What Does It Mean When A Power Of Attorney Is 'Durable'?

A power of attorney document allows a person to give decision-making authority regarding their affairs to another person. For example, in a financial power of attorney document, a person generally grants another individual management authority regarding their finances (with the scope of the authority depending on the document’s terms).

Now, when forming a power of attorney, there are many choices to make. One is whether or not to make the power of attorney durable. A power of attorney being “durable” means the power of attorney’s active status survives if the individual who formed the power of attorney develops incapacity in the future. In contrast, in a non-durable power of attorney, such incapacity takes the power of attorney out of effect.

So, whether a given power of attorney is durable or non-durable can effect what kind of goals the power of attorney could be turned towards. One of the goals a person may have regarding a financial power of attorney is to control who will be managing their finances in the event that they become incapacitated in the future. Another goal might be to help prevent complex conservatorship matters from coming up in connection to a future situation of incapacity. Clearly, whether a given power of attorney document would survive incapacity can have major implications on how able it would be to help with these two goals.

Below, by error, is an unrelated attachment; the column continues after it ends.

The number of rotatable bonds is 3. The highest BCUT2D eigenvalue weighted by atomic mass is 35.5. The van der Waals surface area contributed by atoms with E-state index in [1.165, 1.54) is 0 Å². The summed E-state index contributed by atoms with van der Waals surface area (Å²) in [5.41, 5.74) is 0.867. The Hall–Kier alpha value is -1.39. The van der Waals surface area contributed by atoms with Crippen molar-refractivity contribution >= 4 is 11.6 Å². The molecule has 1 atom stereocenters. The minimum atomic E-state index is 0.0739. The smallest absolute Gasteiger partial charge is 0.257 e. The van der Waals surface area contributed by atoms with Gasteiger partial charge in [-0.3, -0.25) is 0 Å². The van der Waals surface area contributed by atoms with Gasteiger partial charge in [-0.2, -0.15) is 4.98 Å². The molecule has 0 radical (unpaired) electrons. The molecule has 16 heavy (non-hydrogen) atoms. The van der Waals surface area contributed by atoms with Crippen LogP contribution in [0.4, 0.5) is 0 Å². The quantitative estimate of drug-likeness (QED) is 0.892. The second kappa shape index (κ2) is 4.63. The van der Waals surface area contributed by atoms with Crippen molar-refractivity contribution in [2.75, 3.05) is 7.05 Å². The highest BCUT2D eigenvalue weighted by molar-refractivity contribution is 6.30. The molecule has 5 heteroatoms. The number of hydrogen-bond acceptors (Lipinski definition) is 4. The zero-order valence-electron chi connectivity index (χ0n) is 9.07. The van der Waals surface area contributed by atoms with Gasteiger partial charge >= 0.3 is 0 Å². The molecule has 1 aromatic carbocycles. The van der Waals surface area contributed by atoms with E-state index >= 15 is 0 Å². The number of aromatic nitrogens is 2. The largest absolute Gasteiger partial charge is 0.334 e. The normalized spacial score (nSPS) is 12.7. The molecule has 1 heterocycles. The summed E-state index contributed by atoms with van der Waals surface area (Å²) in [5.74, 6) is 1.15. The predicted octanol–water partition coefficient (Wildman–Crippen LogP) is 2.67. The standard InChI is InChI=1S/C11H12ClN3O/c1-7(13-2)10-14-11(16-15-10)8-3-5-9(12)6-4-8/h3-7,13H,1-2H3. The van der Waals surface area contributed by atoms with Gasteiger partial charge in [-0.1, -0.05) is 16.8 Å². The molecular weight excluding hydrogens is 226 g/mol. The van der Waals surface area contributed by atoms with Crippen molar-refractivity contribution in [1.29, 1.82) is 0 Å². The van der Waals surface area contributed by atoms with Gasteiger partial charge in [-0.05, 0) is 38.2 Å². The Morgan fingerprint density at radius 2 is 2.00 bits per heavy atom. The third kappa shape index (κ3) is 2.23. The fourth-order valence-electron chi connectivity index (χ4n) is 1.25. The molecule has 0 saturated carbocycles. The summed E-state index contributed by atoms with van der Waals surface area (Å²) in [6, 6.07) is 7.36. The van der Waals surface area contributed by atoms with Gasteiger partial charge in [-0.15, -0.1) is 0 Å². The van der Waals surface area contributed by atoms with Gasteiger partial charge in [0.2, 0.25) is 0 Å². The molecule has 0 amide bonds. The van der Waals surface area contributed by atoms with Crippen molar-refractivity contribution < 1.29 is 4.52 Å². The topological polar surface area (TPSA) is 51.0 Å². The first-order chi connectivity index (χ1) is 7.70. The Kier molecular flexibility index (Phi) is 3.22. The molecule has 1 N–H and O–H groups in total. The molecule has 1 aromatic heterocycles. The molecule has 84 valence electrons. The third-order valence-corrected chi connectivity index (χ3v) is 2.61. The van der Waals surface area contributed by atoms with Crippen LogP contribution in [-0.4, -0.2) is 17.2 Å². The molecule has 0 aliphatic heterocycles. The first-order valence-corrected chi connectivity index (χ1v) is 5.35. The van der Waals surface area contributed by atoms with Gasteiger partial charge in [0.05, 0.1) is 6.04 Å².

As this underscores. the choices a person makes and the actions they take when it comes to forming a power of attorney document, such as a financial power of attorney document, can have significant impacts on whether the document will be able to serve the purposes the person hopes it will. Mistakes when it comes to power of attorney documents could leave important goals a person has unserved. So, having a skilled estate planning lawyer’s guidance and help can be very beneficial when it comes to creating a financial power of attorney or other power of attorney.

Source: Cornell University Law School - Legal Information Institute, “Durable Power of Attorney,” Accessed May 2, 2016

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